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Getting to Know the Bible: Amos Overview

Updated: Feb 24, 2023

Peace & Blessings Beloved,

TGBTG for allowing us to see another day. I pray all is well with you and yours, and that your week has been fruitful & blessed thus far.


Today we are going to visit our Getting to Know the Bible Series. In this series, our goal is to come to a comprehensive understanding of each book of the bible. At this point of the series we're going to focus on Amos. But before we get to Amos 1, I want to ensure we have a baseline understanding of the book of Amos. This way we can have a full appreciation for the exquisiteness of the entire book, as well as each individual chapter.


And so, in that spirit, see below for a comprehensive overview of the book of Amos, as we prepare to behold and discern Amos, beginning with Amos 1 in our next installment of this series.




Book Type: The third book of the Minor Prophets; the thirtieth book of the Old Testament


Author: Amos


Date of Writing: ~760–750 BC.


Audience: Primarily the idolatrous and indulgent people of the northern kingdom.


Theme: Piety; a return to righteousness and justice


Original Language: Hebrew

Genre: Prophecy


Purpose of Writing:

Amos is a shepherd and a fruit picker from the Judean village of Tekoa when God calls him, even though he lacks an education or a priestly background. Amos' mission is directed to Israel. His messages of impending doom and captivity for the nation because of her sins are largely unpopular, scoffed at, and ignored. Amos' ministry takes place while Jeroboam II reigns over Israel, and Uzziah reigns over Judah.


Summary:

Amos can see that beneath Israel's external prosperity and power, internally the nation is corrupt to the core. The sins for which Amos chastens the people are extensive: neglect of God's Word, idolatry, pagan worship, greed, corrupted leadership, and oppression of the poor. Amos begins by pronouncing a judgment upon all the surrounding nations, then upon his own nation of Judah, and finally the harshest judgment is given to Israel. His visions from God reveal the same emphatic message: judgment is near. The book ends with God's promise to Amos of future restoration of the remnant.


Overview:

Amos includes nine chapters with three main sections.


The first section (Amos 1—2) emphasizes the Lord's judgments against various nations. These include Israel's enemies (Amos 1:3—2:3), but also Judah (Amos 2:4—5), and Israel (Amos 2:6—16).


The second section provides further accusations against Israel for various sins (Amos 3—6). Chapter 3 addresses Israel's guilt and punishment. Amos 4:6–13 condemns Israel for not returning to the Lord despite all that had occurred to them. Amos calls the Israelites to seek the Lord so they could live and prosper once more (Amos 5).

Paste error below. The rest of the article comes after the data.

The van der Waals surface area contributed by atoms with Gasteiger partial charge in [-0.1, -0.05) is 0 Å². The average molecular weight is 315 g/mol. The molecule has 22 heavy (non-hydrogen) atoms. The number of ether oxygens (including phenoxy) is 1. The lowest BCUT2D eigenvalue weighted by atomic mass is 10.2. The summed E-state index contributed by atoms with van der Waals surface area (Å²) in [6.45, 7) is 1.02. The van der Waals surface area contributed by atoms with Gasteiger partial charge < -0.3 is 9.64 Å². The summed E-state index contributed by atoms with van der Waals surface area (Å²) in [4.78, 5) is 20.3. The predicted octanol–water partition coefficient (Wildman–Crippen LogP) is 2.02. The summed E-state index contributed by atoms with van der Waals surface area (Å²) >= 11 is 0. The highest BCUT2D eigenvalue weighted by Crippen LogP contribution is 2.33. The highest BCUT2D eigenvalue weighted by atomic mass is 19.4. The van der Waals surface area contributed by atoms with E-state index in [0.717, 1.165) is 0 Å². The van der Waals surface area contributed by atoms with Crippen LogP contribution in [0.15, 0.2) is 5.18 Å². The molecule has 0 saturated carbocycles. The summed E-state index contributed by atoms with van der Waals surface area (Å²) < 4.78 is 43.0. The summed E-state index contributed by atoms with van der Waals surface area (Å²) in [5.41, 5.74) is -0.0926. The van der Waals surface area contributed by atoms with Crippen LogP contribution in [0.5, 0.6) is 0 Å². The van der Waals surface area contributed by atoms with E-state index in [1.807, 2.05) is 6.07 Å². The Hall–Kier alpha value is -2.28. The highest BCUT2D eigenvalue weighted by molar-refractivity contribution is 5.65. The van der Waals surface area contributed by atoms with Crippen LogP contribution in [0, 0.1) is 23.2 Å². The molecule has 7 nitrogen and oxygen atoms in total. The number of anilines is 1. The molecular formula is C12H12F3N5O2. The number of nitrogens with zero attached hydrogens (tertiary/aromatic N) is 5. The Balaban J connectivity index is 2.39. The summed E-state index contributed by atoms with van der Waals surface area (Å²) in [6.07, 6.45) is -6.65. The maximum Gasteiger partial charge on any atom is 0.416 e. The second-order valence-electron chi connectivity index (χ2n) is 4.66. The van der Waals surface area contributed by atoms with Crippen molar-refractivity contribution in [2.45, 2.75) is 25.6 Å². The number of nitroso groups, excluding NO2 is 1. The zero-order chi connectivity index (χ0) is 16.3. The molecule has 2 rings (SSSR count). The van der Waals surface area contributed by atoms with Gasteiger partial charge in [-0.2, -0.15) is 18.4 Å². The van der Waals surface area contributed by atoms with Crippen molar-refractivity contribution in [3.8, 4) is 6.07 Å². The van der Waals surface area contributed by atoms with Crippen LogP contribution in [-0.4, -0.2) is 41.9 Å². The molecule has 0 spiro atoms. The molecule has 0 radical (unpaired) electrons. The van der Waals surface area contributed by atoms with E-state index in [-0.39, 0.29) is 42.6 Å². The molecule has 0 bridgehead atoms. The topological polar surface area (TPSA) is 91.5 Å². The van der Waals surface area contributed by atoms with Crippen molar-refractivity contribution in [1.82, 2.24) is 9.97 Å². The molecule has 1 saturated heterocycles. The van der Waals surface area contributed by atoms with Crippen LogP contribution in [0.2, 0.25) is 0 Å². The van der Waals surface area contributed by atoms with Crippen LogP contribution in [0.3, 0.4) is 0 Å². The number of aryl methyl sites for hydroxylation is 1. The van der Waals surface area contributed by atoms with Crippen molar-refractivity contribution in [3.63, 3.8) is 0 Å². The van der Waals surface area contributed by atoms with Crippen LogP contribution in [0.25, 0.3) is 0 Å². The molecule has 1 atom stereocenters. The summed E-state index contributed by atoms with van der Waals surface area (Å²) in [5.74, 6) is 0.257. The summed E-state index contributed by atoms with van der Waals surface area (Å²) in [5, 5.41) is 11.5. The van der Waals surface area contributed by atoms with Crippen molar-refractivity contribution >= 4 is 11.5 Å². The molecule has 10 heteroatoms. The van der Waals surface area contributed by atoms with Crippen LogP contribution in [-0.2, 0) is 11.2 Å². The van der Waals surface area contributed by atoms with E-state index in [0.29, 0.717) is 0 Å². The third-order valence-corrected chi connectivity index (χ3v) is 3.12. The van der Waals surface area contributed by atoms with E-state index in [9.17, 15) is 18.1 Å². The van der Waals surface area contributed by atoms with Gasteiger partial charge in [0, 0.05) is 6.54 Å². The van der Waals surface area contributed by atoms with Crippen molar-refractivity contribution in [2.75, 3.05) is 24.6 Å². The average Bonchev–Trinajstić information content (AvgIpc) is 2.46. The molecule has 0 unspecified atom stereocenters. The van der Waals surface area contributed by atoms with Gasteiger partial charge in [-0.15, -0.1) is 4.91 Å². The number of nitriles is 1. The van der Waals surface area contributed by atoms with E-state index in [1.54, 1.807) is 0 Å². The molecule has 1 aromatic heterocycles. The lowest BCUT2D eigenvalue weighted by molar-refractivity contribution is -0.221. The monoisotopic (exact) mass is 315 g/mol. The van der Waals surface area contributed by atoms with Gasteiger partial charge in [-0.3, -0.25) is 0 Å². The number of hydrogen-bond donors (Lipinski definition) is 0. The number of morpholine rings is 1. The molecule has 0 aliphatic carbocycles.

The third section includes a variety of visions given to Amos (Amos 7—9). The first two visions include locusts and fire (Amos 7:1¬–6). A third is of a plumb line (Amos 7:7–9). There is then a narrative break describing Amaziah, a priest of Bethel, accusing Amos (Amos 7:10–17). Two additional visions are then given: a fruit basket (Amos 8:1–14) and an altar (Amos 9:1–10). The Lord concludes with the promise to restore Israel in the future (Amos 9:11–15).


Foreshadowing:

The Book of Amos ends with a glorious promise for the future. “’I will plant Israel in their own land, never again to be uprooted from the land I have given them,’ says the LORD your God” (9:15). The ultimate fulfillment of God’s land promise to Abraham (Gen. 12:7; 15:7; 17:8) will occur during Christ’s millennial reign on earth (see Joel 2:26,27). Revelation 20 describes the thousand-year reign of Christ on the earth, a time of peace and joy under the perfect government of the Savior Himself. At that time, believing Israel and the Gentile Christians will be combined in the Church and will live and reign with Christ.


Application:

Amos wasn't a prophet or priest or the son of either. He was just a shepherd in Judah, but he obeyed and became God's powerful & impactful voice for change.


Key Verses (ESV):


Amos 2:4: "Thus says the Lord: 'For three transgressions of Judah, and for four, I will not revoke the punishment, because they have rejected the law of the LORD, and have not kept his statutes, but their lies have led them astray, those after which their fathers walked.'" Amos 3:7: "For the LORD GOD does nothing without revealing his secret to his servants the prophets." Amos 9:14: "I will restore the fortunes of my people Israel, and they shall rebuild the ruined cities and inhabit them; they shall plant vineyards and drink their wine, and they shall make gardens and eat their fruit."


*Note: More than almost any other book of Scripture, the book of Amos holds God’s people accountable for their ill-treatment of others. It repeatedly points out the failure of the people to fully embrace God’s idea of justice. They were selling off needy people for goods, taking advantage of the helpless, oppressing the poor, and the men were using women immorally (Amos 2:6–8; 3:10; 4:1; 5:11–12; 8:4–6). Drunk on their own economic success and intent on strengthening their financial position, the people had lost the concept of caring for one another; Amos rebuked them because he saw in that lifestyle evidence that Israel had forgotten God.


I pray you receive this with the love intended, and apply it to wisdom.


May the joy of the Lord continue to be your strength.


Love you much.


Stay Safe, Stay Healthy, Stay Blessed!


-Humble Servant


P.S- If you have not given your life to Jesus Christ, I implore you to take the time to do so right now. Use John 3:16 & Romans 10:9-10 as a foundation for making your confession of faith. And use Ephesians 2:1-10 to provide proper context for your salvation.

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